Senate Finance Committee Chairman Robert Packwood (R-Ore.), observing that he has been hearing complaints from his constituents about President Reagan's proposed tax overhaul, said yesterday he would take another look at the plan if he is convinced that it does nothing for middle-income Americans.

"There is a healthy suspicion that this plan does not reduce taxes, as announced, for those in the $20,000 to $60,000 range," Packwood said in a statement.

Packwood said he would decide whether to press for modification after he has the Treasury Department examine a forthcoming report by the Oregon Department of Revenue about the impact of the plan on Oregon's taxpayers.

Packwood's concern about middle-income taxpayers who would get the smallest tax cut of all income groups under the plan was just one of a number of questions he has raised about the Reagan proposal. He also has said he would like to reduce the top tax rate, now 50 percent, to 25 percent. That's even lower than the 35 percent rate proposed in the plan.

Treasury Secretary James A. Baker III has told Packwood that such a reduction would disproportionately benefit the well-off. Packwood also on separate occasions has suggested a tax on imported oil and a consumption tax.

Meanwhile, Treasury Department officials confirmed that their tax plan would bring in somewhere between $9 billion and $18 billion less in federal revenue than current law would, in 1983 dollars. That forecast, which is not contained in the documents explaining the proposal, comes from elaboration of the department's predictions that the plan would increase corporate tax revenue by 9 percent and cut revenue from individuals by 7 percent.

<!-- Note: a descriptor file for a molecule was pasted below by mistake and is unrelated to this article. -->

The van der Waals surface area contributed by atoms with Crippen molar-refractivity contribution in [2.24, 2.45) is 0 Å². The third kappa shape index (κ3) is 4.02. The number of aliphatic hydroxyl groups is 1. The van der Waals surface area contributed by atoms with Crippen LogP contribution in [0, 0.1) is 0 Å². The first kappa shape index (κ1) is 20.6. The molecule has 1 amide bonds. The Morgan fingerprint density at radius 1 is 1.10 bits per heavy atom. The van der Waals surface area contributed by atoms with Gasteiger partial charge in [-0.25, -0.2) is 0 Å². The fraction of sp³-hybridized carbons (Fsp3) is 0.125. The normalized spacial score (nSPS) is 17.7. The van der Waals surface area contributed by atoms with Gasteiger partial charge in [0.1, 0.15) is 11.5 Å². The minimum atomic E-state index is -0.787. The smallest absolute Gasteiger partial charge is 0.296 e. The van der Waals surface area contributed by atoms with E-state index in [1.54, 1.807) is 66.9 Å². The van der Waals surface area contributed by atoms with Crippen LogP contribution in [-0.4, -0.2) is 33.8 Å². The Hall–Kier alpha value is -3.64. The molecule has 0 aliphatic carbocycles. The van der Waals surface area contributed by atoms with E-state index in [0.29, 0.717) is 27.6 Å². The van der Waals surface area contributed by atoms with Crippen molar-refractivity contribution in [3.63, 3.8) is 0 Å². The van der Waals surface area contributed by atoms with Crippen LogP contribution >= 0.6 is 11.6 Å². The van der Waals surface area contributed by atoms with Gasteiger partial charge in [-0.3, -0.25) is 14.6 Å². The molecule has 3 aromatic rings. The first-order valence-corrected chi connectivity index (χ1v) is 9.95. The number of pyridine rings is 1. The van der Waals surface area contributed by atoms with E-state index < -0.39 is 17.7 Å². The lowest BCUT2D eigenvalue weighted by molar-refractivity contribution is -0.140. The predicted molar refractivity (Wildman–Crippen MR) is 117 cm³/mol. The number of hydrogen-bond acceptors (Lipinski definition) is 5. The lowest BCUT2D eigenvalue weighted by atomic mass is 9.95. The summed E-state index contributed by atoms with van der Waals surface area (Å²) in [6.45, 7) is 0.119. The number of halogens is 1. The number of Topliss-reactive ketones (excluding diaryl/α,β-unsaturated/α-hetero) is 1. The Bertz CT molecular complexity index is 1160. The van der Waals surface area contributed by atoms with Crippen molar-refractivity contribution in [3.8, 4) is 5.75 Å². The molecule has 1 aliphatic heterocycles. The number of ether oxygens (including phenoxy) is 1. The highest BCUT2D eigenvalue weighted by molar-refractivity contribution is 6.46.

At first, Baker said those figures wouldn't be applicable until all the transition periods in the proposal had ended, in 40 years. Now, officials say he didn't get it exactly right. They came up with their forecast by taking the economy as it was in 1983 and superimposing the fully implemented proposal on top of that.

Revenue from individuals was about $289 billion in 1983. A 7 percent decrease would cut that figure to $268 billion. Corporate revenue, which was $37 billion, would rise to $40 billion if it went up 9 percent. Those two add up to $308 billion, $18 billion less than actually came in that year. Treasury calculations show a revenue loss of between $9 billion and $12 billion, although the reason for the smaller figure is not clear.

Baker has said he would consider the plan "revenue neutral" if it brought in 1 percent more or less revenue than current law. The shortfall would have to be between $3 billion and $6 billion to meet that criterion, which also is important to congressional tax writers who don't want to increase the federal deficit.